Thank you for stumbling across The Controversies. You can expect a variety of posts about matters that mean a lot both to you and me, and hopefully opinions that will rile you up.
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What do you do now? Below is a bunch of links and information on the types of content posted on the blog (this is great for binge-reading). On the Menu you can also find my contact information under “Contact” and you can get an insight into the blogs that I hold dear under “Recommendations”.
These posts explore what it’s like living as a Muslim in a society where this particular aspect of my identity is shredded apart and heavily misrepresented.
The key feature this blog concerns herself with is literature. I used to have a blog called “allthingswordy” where I posted content pretty much every other day on the topic of books. Lists on books, on my TBR, tags between all the members of the book blogging community, reviews, etc. I have established myself in the book blogosphere and I don’t intend to leave it.
I’m not a film buff. However considering that films infiltrate pop culture a lot quicker than books do I sometimes find it within myself to broadcast films that explore controversial themes, or I offer scathing reviews of current Hollywood movies (because sometimes I pay to watch them and then I regret funding such a racist and sexist industry).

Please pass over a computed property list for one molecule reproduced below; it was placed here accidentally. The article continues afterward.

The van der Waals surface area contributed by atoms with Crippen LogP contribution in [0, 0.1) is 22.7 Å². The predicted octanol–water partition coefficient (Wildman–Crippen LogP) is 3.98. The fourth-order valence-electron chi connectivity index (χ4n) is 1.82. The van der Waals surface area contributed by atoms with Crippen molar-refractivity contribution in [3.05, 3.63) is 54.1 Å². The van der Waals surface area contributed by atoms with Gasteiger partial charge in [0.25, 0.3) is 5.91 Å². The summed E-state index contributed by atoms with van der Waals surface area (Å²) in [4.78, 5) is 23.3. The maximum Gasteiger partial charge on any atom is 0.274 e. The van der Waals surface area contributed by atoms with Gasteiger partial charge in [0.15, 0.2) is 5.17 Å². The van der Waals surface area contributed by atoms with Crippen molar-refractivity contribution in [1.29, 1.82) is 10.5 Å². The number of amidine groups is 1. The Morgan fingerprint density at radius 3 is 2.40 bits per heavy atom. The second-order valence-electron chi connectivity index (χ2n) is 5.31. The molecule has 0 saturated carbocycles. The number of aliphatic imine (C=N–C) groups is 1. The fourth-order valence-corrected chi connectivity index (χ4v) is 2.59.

One of the things blogging pretty much asks itself to be is a platform tracking one’s mental health. We often use blogs in order to rant, but primarily blogs are used to spread thoughts and feelings. The issue about mental health is that it’s not referred to unless you’re suffering from a mental illness. If it is referred to it’s wishy-washy: in our “hustle” culture we don’t have time for taking care of ourselves – self-care is an indulgence. These posts are here to defy that.
Posts on this blog to do with music usually means offering playlists of songs (mixes) or I take a few songs and breakdown how I feel about them. These posts are brilliant in times where I don’t want to say much but want to feel a lot.
Person of Colour
I am Bengali. My lineage is ambiguous and confusing but in current society one thing is glaringly obvious: I am not white. These posts specifically explore how to make sense of being a person of colour in a for-whites-only world. These posts are here to signal and make spaces for people of colour. And to explore whatever the hell that means.
We’re all broke. As students being broke is universal. However coming from a background of “brokeness” isn’t. The notion of having a “poor complex” is a bit weird, but I do think that I have one. It’s interesting to explore how this work can be exploited in the news and in literature for various different purposes.
I publish poems, excerpts from stories, etc on this. I also write posts reflecting on creative non-fiction.
Sometimes people want to write for me on the blog (after I’ve haggled them for a century to do precisely that). These posts are the “wild cards” on my blog, but for the most part I intend to publish posts here that explore and celebrate the ways in which they are different from the norm and what this means to them.